Gap years have incredible benefits for students, and you probably should do a gap year. It’s not just Malia Obama taking one. Gap years have been increasing in popularity in the United States for years.
But you still have to think about how to afford a gap year. If you want to travel the world and do amazing things, you’ll probably need some money for it. And even if you go with a gap year program, often you’ll have to save a little more for hidden costs. (By the way, Winterline’s programs contain no hidden costs, and pricing for all programs is all inclusive.)
Here’s some advice for how to pay for a gap year.
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There are a number of gap year organizations that offer scholarships listed on the AGA website, including our own! Gap year scholarships are great way to pay for a gap year because they’re basically free money — all you have to do is apply and the institution or its partners will offer the scholarship depending on the strength of your application. The cons are that there’s no guarantee you’ll earn the scholarship when you apply, and the time you’ll have to wait to find out depends on the organization.
Scholarships can be earned for anything from merit to need to work-study. Winterline offers early application discounts, merit-based gap year scholarships, as well as work-study scholarships for photography, journalism, or videography. The scholarship application includes a portfolio of student work, with details given at the end of the main application.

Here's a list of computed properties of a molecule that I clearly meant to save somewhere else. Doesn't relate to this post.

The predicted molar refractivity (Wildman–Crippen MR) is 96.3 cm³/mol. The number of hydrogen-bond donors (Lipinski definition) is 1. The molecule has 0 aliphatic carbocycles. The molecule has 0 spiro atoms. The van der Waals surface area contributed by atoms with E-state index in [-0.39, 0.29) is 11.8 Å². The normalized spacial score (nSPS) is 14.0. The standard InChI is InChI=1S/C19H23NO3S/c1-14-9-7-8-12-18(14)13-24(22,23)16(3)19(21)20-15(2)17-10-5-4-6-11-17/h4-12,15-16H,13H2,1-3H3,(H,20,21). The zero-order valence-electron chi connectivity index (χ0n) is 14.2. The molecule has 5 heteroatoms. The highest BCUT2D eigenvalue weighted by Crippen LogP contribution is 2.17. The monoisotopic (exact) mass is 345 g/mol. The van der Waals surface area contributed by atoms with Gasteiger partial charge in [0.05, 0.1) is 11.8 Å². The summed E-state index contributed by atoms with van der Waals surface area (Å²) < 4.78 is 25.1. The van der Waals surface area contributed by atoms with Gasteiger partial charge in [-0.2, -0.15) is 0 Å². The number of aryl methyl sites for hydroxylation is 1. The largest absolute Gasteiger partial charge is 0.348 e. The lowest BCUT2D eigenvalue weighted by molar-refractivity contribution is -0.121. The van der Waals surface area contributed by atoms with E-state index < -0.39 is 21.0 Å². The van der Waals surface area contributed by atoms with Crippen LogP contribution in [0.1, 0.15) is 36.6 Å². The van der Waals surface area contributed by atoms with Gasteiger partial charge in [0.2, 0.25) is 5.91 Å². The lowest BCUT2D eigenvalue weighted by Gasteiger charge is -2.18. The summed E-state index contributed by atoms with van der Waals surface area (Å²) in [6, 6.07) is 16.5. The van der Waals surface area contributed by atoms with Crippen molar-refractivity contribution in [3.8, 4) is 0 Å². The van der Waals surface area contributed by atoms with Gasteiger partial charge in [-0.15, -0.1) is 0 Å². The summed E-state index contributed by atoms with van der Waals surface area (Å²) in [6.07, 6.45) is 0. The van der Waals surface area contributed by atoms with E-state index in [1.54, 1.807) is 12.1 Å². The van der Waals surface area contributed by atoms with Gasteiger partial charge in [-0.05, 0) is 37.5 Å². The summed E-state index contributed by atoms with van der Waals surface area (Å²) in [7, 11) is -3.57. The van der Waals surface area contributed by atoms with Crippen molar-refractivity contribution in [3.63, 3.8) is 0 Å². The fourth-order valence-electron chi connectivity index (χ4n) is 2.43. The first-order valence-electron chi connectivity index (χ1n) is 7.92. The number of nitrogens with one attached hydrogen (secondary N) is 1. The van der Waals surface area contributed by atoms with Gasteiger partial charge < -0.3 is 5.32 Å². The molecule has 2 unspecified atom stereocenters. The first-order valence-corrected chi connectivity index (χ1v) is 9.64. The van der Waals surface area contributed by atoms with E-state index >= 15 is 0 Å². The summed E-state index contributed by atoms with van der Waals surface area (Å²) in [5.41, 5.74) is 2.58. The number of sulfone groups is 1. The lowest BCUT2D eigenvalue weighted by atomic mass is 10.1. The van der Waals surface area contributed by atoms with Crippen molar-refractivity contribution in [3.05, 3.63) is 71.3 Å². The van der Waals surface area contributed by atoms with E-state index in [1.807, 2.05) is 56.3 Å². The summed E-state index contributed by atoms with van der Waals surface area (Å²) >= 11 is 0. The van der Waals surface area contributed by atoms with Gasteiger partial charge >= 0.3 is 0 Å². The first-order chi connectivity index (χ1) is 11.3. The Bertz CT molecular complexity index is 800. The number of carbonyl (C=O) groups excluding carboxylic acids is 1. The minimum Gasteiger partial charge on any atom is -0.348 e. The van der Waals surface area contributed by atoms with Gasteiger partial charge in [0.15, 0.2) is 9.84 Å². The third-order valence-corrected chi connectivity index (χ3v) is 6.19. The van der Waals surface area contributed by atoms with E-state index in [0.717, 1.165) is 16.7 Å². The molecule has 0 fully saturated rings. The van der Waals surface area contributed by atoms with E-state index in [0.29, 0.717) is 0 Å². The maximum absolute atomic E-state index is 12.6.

We offered $225,000 in scholarships this year.
Also known as asking everyone for money at the same time, crowdfunding your gap year can be an effective way of making up the difference between what you have and what you need in order to afford the gap year of your dreams. It’s a great way to pool money from family, friends, guidance counselors, anyone who believes in what you’re doing and what you hope to learn or accomplish during your gap year.
FundMyTravel has an easy platform for raising funds for your gap year. The site is designed specifically for travelers, so you won’t have to worry about competing with robots or artwork or the next wearable gadget. You can upload your story via videos and photos, and make a case for why someone should fund your adventure. Their payment processor makes sharing finances easy and their social media and email integrations are a no-brainer and a great way to get your tribe on board. Get everyone as excited as you are!